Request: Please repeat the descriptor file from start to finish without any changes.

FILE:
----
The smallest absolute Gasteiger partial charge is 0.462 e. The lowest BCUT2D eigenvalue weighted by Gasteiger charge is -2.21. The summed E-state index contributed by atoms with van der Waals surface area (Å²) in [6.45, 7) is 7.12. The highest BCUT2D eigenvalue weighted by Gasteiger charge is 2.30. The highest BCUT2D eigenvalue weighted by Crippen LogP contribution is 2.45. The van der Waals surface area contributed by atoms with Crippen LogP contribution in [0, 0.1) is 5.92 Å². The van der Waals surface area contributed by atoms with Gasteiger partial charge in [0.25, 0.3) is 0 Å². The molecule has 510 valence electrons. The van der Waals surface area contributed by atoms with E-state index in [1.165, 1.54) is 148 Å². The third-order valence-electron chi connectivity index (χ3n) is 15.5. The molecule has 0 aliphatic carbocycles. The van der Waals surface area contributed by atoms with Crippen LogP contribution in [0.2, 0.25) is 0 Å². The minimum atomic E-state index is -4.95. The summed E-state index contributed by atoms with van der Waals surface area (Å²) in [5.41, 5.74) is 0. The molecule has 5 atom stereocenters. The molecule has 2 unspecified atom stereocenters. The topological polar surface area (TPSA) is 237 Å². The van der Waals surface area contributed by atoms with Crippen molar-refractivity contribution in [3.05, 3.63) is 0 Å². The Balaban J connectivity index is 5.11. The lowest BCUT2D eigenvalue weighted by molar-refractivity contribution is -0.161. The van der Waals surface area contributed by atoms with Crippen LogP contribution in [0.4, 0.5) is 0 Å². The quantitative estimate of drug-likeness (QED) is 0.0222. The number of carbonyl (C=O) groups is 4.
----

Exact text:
The smallest absolute Gasteiger partial charge is 0.462 e. The lowest BCUT2D eigenvalue weighted by Gasteiger charge is -2.21. The summed E-state index contributed by atoms with van der Waals surface area (Å²) in [6.45, 7) is 7.12. The highest BCUT2D eigenvalue weighted by Gasteiger charge is 2.30. The highest BCUT2D eigenvalue weighted by Crippen LogP contribution is 2.45. The van der Waals surface area contributed by atoms with Crippen LogP contribution in [0, 0.1) is 5.92 Å². The van der Waals surface area contributed by atoms with Gasteiger partial charge in [0.25, 0.3) is 0 Å². The molecule has 510 valence electrons. The van der Waals surface area contributed by atoms with E-state index in [1.165, 1.54) is 148 Å². The third-order valence-electron chi connectivity index (χ3n) is 15.5. The molecule has 0 aliphatic carbocycles. The van der Waals surface area contributed by atoms with Crippen LogP contribution in [0.2, 0.25) is 0 Å². The minimum atomic E-state index is -4.95. The summed E-state index contributed by atoms with van der Waals surface area (Å²) in [5.41, 5.74) is 0. The molecule has 5 atom stereocenters. The molecule has 2 unspecified atom stereocenters. The topological polar surface area (TPSA) is 237 Å². The van der Waals surface area contributed by atoms with Crippen molar-refractivity contribution in [3.05, 3.63) is 0 Å². The Balaban J connectivity index is 5.11. The lowest BCUT2D eigenvalue weighted by molar-refractivity contribution is -0.161. The van der Waals surface area contributed by atoms with Crippen LogP contribution in [0.4, 0.5) is 0 Å². The quantitative estimate of drug-likeness (QED) is 0.0222. The number of carbonyl (C=O) groups is 4.